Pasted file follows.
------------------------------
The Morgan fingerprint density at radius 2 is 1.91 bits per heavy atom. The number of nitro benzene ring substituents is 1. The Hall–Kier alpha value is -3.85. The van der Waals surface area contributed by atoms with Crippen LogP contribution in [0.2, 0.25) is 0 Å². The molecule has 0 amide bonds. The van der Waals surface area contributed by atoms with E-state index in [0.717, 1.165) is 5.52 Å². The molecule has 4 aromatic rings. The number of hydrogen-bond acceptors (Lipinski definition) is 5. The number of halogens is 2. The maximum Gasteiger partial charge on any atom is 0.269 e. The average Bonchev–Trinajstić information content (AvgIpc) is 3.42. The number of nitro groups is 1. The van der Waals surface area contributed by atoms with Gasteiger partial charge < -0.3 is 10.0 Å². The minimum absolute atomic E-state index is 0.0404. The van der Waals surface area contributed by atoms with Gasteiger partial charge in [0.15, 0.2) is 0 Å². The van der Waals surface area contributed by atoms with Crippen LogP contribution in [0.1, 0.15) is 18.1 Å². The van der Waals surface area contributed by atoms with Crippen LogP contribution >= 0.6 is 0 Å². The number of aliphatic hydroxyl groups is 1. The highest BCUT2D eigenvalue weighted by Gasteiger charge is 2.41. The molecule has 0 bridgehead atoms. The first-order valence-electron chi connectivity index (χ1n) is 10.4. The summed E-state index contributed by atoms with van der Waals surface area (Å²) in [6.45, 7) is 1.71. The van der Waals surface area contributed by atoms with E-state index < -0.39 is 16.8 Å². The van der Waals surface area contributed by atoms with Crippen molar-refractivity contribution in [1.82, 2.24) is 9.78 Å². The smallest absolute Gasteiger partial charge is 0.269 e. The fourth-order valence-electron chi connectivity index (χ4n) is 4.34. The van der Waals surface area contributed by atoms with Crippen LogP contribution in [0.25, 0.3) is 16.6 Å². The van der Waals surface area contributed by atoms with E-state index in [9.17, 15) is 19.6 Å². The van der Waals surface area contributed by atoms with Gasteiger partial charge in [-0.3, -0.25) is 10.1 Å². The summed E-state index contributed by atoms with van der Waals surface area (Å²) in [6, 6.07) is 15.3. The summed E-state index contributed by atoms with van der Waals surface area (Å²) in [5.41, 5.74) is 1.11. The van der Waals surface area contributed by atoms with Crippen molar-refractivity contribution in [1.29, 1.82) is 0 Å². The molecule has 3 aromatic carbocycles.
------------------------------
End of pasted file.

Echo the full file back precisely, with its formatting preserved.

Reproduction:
The Morgan fingerprint density at radius 2 is 1.91 bits per heavy atom. The number of nitro benzene ring substituents is 1. The Hall–Kier alpha value is -3.85. The van der Waals surface area contributed by atoms with Crippen LogP contribution in [0.2, 0.25) is 0 Å². The molecule has 0 amide bonds. The van der Waals surface area contributed by atoms with E-state index in [0.717, 1.165) is 5.52 Å². The molecule has 4 aromatic rings. The number of hydrogen-bond acceptors (Lipinski definition) is 5. The number of halogens is 2. The maximum Gasteiger partial charge on any atom is 0.269 e. The average Bonchev–Trinajstić information content (AvgIpc) is 3.42. The number of nitro groups is 1. The van der Waals surface area contributed by atoms with Gasteiger partial charge < -0.3 is 10.0 Å². The minimum absolute atomic E-state index is 0.0404. The van der Waals surface area contributed by atoms with Gasteiger partial charge in [0.15, 0.2) is 0 Å². The van der Waals surface area contributed by atoms with Crippen LogP contribution in [0.1, 0.15) is 18.1 Å². The van der Waals surface area contributed by atoms with Crippen LogP contribution >= 0.6 is 0 Å². The number of aliphatic hydroxyl groups is 1. The highest BCUT2D eigenvalue weighted by Gasteiger charge is 2.41. The molecule has 0 bridgehead atoms. The first-order valence-electron chi connectivity index (χ1n) is 10.4. The summed E-state index contributed by atoms with van der Waals surface area (Å²) in [6.45, 7) is 1.71. The van der Waals surface area contributed by atoms with E-state index < -0.39 is 16.8 Å². The van der Waals surface area contributed by atoms with Crippen molar-refractivity contribution in [1.82, 2.24) is 9.78 Å². The smallest absolute Gasteiger partial charge is 0.269 e. The fourth-order valence-electron chi connectivity index (χ4n) is 4.34. The van der Waals surface area contributed by atoms with Crippen LogP contribution in [0.25, 0.3) is 16.6 Å². The van der Waals surface area contributed by atoms with E-state index in [9.17, 15) is 19.6 Å². The van der Waals surface area contributed by atoms with Gasteiger partial charge in [-0.3, -0.25) is 10.1 Å². The summed E-state index contributed by atoms with van der Waals surface area (Å²) in [6, 6.07) is 15.3. The summed E-state index contributed by atoms with van der Waals surface area (Å²) in [5.41, 5.74) is 1.11. The van der Waals surface area contributed by atoms with Crippen molar-refractivity contribution in [1.29, 1.82) is 0 Å². The molecule has 3 aromatic carbocycles.